NATO scrambled Spanish Eurofighters and Italian F-35s today from their bases in Lithuania and Estonia, tasked with intercepting Russian military aircraft over the Baltic Sea, after three unknown aircraft were detected leaving Kaliningrad.
The pilots identified two Il-22PP Mute electronic warfare aircraft and an Su-24 Fencer fighter aircraft. At the same time an IL-76 Candid transport aircraft was tracked, intercepted and identified in the same area.
None of the Russian aircraft had flight plans or transmit transponder codes posing a potential risk to civilian flights in heavily congested air space.
Major General Karsten Stoye, Chief of Staff Allied Air Command said “The air and sea lanes in this region are congested with large volumes of civilian traffic transiting through the area, so aircraft not following international air safety regulations pose a potential danger to civilian traffic.”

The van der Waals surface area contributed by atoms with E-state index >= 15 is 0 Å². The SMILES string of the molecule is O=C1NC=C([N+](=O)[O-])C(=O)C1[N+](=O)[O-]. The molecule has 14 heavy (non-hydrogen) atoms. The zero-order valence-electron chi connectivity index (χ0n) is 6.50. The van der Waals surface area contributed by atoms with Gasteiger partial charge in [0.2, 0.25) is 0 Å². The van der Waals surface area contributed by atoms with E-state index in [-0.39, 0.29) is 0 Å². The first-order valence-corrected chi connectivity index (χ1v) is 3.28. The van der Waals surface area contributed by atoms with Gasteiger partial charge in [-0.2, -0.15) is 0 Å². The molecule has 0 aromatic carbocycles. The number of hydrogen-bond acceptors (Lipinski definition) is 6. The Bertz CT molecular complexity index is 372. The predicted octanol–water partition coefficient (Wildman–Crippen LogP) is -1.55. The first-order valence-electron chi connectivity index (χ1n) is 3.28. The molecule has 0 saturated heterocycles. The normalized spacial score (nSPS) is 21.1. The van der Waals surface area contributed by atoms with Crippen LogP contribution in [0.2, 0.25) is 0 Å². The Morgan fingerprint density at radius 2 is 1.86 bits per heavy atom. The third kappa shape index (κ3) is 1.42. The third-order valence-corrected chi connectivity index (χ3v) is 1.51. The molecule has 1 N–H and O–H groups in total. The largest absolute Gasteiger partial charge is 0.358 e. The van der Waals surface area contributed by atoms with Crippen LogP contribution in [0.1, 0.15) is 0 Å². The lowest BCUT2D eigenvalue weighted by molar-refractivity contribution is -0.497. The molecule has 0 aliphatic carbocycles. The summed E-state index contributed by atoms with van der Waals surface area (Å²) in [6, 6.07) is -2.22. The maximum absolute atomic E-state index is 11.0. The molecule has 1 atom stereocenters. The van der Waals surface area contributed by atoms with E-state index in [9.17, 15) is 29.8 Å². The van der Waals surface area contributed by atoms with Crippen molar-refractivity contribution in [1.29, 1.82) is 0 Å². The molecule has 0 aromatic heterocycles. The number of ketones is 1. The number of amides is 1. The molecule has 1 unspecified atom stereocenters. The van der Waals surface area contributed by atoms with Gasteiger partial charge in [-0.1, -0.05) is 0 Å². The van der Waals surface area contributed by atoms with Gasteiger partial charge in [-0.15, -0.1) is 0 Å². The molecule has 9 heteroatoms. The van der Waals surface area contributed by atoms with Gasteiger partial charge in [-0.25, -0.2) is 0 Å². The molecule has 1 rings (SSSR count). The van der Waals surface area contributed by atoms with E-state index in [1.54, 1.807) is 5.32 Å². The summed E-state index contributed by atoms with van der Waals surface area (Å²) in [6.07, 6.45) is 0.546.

According to Piotr Butowski, the aircraft is a SIGINT (Signal Intelligence) and stand-off jamming platform, based on a converted Il-22 aircraft (a command post and radio relay aircraft that itself was based on the Il-18D airliner).
Mikhail Khodorenok, a retired colonel and military analyst of the Gazeta.ru newspaper, told Russia Beyond, “At one time, a few more options were considered: AN-140 and AN-158 planes with turbojet engines as well as the Tu-214, however, at the time of the formation of the ‘defense procurement’ in 2009, none of these models were not yet fully ready to be equipped with the latest electronic warfare [EW] systems.”
“Of course, this is not an ideal solution,” he added, explaining why the new weapon has been placed on a “trusty old horse…. However, for lack of a better option, a choice had to be made – either to stay without the EW aircraft, or to mount the equipment on the tested wings.”
Encounters with this old yet modern aircraft are rare – this was the first time over the Baltic – and the West waits to see if it is the first of many future encounters.